Delegates at our annual conference and exhibition heard how the North East is punching above its weight on the green agenda.
Energy & Environment North East 2012, which was held at Newcastle’s Marriott Hotel, brought together leading businesses, opinion formers and guests from across the low carbon industries.
The event helped to showcase the region’s ‘green revolution’ with guests hearing presentations from a series of world leading projects taking place from Tyneside to Teesside.
Keynote speaker at the event was international sustainability expert Gareth Kane (featured in our member’s spotlight below) whose presentation Energy 2.0 explored future energy needs and how the North East can meet these demands.
Businesses at the event also heard from the directors of the region’s Local Enterprise Partnerships and took part in a lively panel debate on how the North East can become a European ‘green hub’.
Calls were made for greater Government clarity on green policy, better access to finance and fresh ways to tackle skills gaps to help support the development of low carbon technologies.
John Barton, Chair of the North East Sustainable Resources Board and EEIF member, who chaired the event said, “We have a lot to be proud of in this region and some real ‘game changing’ projects and green technologies.
“This was highlighted at the event and the recurring theme throughout the day was that the region is clearly punching above its weight on the green agenda.
“We have a good infrastructure, a strong skills base, many exciting businesses and a real opportunity to ensure the region is at the forefront of future growth.”
Among the projects highlighted at the event was PYReco’s groundbreaking tyre pyrolysis plant. Anthony Carter, founder and chairman of the firm, outlined plans to build the plant – the first of its kind in Europe – on Teesside. The plant would recycle tyres back into their constituent parts and, once complete, could help make the region a ‘green hub’ for Europe.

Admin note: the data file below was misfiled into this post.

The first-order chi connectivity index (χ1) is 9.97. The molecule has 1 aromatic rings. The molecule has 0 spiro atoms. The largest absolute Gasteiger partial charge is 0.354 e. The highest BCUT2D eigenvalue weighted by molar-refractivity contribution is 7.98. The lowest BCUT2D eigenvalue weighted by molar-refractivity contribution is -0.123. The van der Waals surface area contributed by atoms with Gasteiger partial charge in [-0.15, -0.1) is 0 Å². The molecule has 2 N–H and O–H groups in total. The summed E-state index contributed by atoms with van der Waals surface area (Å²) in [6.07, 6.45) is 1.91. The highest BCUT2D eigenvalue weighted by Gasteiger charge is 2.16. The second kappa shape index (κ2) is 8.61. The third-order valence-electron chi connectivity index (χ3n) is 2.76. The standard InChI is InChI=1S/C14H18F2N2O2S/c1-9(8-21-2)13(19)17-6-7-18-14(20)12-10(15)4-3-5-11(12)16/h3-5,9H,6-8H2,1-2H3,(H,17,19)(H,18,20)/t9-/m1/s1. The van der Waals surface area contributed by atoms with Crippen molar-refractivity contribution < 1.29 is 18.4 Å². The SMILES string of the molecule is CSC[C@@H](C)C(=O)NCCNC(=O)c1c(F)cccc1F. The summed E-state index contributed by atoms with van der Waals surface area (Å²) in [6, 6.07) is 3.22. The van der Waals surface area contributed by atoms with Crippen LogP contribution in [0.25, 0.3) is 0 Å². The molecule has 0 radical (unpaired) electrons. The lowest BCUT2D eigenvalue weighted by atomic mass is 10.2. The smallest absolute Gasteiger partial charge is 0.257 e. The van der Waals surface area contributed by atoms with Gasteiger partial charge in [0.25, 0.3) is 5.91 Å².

Five-Quarter, a coal gasification project, was also showcased. This could see a £2bn carbon capture and storage project take place in the region if given the go ahead.
Lisa Jordan, business manager at Air Products, spoke of her company’s waste to energy plant in the Tees Valley that diverts 350,000 tonnes of waste from landfill every year.
While Peter Stienlet from Patrick Parsons also outlined how the Tees Barrage can be a trend-setter for future hydro-electric power schemes.
EENE 2012 was the second annual conference organised by the EEIF and we look forward to welcoming delegates and exhibitors back again next year.
John added, “We have real potential to play a leading role in the green revolution and this event gives people an oopportunity to come together to share ideas and develop new business opportunities.”